1.
1
Static Networks
Dept. of Computer Science & Engineering
2013-2014
Presented By:
Ranjit R. Banshpal
Mtech 1st
sem (CSE)
Roll NO.18
1
A
seminar on
G.H. Raisoni College of Engineering Nagpur
1
2.
Introduction
• Static networks are directed links which are fixed once built
• Linear Array
• Ring and Chordal Ring
• Barrel Shifter
• Tree and Star
• Fat Tree
• Mesh and Torus
3.
Static Networks–Mesh
Pure mesh – N = n k
nodes with links between each adjacent pair
of nodes in a row or column (or higher degree). This is not a
symmetric network; interior node degree d = 2k,
diameter = k (n – 1).
Illiac mesh (used in Illiac IV computer) – wraparound is
allowed, thus reducing the network diameter to about half that of
the equivalent pure mesh.
4.
Static Networks –Torus
• A torus has ring connections in each dimension, and
is symmetric.
5.
Static Networks – Systolic Array
• A systolic array is an arrangement of processing
elements and communication links designed
specifically to match the computation and
communication requirements of a specific
algorithm (or class of algorithms).
• This specialized character may yield better
performance than more generalized structures,
but also makes them more expensive, and more
difficult to program.
6.
Static Networks – Hypercubes
• A binary n-cube architecture with N = 2n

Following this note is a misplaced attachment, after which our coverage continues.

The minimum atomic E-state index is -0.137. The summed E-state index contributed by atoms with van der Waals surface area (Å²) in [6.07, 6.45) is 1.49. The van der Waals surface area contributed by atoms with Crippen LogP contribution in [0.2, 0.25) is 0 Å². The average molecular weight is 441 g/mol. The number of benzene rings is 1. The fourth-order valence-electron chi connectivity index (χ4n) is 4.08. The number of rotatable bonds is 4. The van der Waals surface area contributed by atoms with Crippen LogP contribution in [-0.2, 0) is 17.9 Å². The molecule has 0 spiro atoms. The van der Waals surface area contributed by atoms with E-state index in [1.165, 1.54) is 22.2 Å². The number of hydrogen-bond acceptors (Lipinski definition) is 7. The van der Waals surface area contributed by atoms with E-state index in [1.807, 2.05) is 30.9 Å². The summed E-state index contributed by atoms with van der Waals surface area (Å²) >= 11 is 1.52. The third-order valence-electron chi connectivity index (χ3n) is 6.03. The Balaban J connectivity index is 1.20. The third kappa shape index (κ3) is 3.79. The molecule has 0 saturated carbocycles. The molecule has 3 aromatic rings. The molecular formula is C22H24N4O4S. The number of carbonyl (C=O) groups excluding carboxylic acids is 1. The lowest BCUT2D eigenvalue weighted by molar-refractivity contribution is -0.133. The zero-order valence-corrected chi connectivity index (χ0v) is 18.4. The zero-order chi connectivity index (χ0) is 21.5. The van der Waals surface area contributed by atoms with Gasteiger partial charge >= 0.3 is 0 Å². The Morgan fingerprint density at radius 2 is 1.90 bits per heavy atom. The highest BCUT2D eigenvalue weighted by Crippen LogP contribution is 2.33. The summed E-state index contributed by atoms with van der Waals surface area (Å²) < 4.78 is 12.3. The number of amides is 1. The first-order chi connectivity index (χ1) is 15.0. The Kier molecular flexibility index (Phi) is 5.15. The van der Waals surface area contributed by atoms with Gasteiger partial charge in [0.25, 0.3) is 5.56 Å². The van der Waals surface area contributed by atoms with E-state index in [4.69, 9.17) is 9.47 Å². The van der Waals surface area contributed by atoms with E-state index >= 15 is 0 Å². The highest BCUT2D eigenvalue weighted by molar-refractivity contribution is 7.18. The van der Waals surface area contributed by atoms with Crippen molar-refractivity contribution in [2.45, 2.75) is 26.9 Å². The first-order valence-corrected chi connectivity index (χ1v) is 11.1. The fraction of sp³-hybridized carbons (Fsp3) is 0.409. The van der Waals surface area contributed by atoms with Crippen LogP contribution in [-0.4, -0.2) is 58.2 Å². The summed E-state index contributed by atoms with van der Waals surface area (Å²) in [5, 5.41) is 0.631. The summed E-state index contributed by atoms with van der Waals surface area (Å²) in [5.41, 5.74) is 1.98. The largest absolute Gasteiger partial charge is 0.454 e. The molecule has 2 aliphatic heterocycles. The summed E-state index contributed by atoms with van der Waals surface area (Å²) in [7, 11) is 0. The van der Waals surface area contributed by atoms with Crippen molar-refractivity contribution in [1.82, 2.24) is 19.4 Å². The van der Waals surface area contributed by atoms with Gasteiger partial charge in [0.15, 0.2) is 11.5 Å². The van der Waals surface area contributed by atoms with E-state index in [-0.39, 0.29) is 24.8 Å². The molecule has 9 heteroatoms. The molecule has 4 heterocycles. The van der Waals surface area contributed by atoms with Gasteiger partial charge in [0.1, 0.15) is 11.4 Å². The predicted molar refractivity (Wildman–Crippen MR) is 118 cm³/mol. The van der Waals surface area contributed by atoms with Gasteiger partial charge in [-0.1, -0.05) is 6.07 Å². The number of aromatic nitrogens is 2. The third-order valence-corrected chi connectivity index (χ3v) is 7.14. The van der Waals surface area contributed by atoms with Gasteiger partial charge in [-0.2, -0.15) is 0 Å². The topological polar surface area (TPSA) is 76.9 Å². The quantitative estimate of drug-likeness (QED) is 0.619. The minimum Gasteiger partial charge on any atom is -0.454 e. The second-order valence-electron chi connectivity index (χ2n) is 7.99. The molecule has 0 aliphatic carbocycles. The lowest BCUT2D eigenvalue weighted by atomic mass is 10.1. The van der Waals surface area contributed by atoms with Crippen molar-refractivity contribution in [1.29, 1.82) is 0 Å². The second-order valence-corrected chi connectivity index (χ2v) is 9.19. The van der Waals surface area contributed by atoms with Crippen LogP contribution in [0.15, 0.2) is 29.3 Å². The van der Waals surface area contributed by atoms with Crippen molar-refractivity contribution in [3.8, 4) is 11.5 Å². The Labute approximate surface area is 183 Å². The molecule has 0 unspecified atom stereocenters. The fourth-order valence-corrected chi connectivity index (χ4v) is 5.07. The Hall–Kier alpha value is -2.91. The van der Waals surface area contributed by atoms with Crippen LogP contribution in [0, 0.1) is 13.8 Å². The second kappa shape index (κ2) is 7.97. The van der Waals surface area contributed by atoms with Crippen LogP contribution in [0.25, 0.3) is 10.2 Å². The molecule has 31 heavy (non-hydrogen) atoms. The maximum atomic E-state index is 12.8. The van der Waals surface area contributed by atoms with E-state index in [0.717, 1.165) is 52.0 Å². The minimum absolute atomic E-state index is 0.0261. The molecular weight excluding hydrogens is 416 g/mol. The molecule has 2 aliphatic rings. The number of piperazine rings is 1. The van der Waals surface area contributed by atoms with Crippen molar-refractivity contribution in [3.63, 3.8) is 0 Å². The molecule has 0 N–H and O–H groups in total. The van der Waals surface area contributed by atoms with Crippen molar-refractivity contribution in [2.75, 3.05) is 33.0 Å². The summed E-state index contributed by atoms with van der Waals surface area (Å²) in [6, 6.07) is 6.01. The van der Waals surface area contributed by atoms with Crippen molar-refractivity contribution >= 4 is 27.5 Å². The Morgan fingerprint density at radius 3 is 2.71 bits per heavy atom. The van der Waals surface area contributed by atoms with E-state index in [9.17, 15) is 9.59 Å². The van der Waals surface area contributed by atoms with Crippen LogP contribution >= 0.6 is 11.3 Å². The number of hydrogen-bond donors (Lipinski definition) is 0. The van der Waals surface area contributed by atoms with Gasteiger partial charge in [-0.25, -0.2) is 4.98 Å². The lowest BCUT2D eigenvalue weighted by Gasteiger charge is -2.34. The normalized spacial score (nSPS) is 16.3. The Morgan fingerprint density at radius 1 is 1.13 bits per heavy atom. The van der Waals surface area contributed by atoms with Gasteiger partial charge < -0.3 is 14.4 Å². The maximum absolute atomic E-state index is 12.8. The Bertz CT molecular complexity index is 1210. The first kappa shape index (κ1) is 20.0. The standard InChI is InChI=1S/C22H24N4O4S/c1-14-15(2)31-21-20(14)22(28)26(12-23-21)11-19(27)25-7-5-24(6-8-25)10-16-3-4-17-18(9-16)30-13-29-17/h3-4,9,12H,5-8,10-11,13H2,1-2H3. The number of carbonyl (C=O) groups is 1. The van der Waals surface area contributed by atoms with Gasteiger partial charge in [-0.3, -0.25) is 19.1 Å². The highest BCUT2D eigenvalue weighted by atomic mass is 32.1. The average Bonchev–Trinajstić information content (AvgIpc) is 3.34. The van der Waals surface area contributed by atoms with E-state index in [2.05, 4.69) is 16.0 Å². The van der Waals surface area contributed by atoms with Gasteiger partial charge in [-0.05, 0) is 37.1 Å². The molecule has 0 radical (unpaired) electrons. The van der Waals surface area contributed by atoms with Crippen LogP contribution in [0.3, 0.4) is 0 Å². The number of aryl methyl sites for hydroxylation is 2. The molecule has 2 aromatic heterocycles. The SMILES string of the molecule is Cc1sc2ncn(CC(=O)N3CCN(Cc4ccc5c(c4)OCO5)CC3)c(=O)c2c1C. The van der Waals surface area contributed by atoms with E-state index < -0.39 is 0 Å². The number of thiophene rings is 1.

nodes
spanning along n dimensions, with two nodes per
dimension.
• The hypercube scalability is poor, and packaging is
difficult for higher-dimensional hypercubes.
7.
Static Networks – Cube-connected Cycles
• k-cube connected cycles (CCC) can be created from a
k-cube by replacing each vertex of the k-dimensional
hypercube by a ring of k nodes.
• A k-cube can be transformed to a k-CCC with k * 2k
nodes.
8.
Static Networks – k-ary n-Cubes
• Rings, meshes, tori, binary n-cubes, and Omega
networks (to be seen) are topologically isomorphic to
a family of k-ary n-cube networks.
• n is the dimension of the cube, and k is the radix, or
number of of nodes in each dimension.
• The number of nodes in the network, N, is k n
.
• Folding (alternating nodes between connections) can
be used to avoid the long “end-around” delays in the
traditional implementation.
9.
Static Networks – k-ary n-Cubes
• The cost of k-ary n-cubes is dominated by the amount
of wire, not the number of switches.
• With constant wire bisection, low-dimensional
networks with wider channels provide lower latecny,
less contention, and higher “hot-spot” throughput
than higher-dimensional networks with narrower
channels.
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